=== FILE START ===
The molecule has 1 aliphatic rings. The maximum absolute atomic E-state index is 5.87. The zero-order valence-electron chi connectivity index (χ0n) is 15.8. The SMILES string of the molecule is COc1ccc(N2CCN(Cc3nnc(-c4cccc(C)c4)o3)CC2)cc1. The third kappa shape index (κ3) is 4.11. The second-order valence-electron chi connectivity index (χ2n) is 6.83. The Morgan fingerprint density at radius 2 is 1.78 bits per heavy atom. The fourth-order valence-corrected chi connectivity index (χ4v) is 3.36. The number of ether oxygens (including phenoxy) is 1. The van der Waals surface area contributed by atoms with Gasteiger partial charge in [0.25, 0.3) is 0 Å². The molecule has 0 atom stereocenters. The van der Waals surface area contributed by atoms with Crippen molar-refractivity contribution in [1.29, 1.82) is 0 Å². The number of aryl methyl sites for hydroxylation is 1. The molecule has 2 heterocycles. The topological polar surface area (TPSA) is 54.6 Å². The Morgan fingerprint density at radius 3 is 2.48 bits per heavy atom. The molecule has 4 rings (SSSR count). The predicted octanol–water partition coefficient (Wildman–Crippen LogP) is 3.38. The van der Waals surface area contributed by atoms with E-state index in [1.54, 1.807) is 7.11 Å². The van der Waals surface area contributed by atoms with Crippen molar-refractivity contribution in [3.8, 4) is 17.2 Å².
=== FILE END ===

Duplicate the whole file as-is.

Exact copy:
The molecule has 1 aliphatic rings. The maximum absolute atomic E-state index is 5.87. The zero-order valence-electron chi connectivity index (χ0n) is 15.8. The SMILES string of the molecule is COc1ccc(N2CCN(Cc3nnc(-c4cccc(C)c4)o3)CC2)cc1. The third kappa shape index (κ3) is 4.11. The second-order valence-electron chi connectivity index (χ2n) is 6.83. The Morgan fingerprint density at radius 2 is 1.78 bits per heavy atom. The fourth-order valence-corrected chi connectivity index (χ4v) is 3.36. The number of ether oxygens (including phenoxy) is 1. The van der Waals surface area contributed by atoms with Gasteiger partial charge in [0.25, 0.3) is 0 Å². The molecule has 0 atom stereocenters. The van der Waals surface area contributed by atoms with Crippen molar-refractivity contribution in [1.29, 1.82) is 0 Å². The number of aryl methyl sites for hydroxylation is 1. The molecule has 2 heterocycles. The topological polar surface area (TPSA) is 54.6 Å². The Morgan fingerprint density at radius 3 is 2.48 bits per heavy atom. The molecule has 4 rings (SSSR count). The predicted octanol–water partition coefficient (Wildman–Crippen LogP) is 3.38. The van der Waals surface area contributed by atoms with E-state index in [1.54, 1.807) is 7.11 Å². The van der Waals surface area contributed by atoms with Crippen molar-refractivity contribution in [3.8, 4) is 17.2 Å².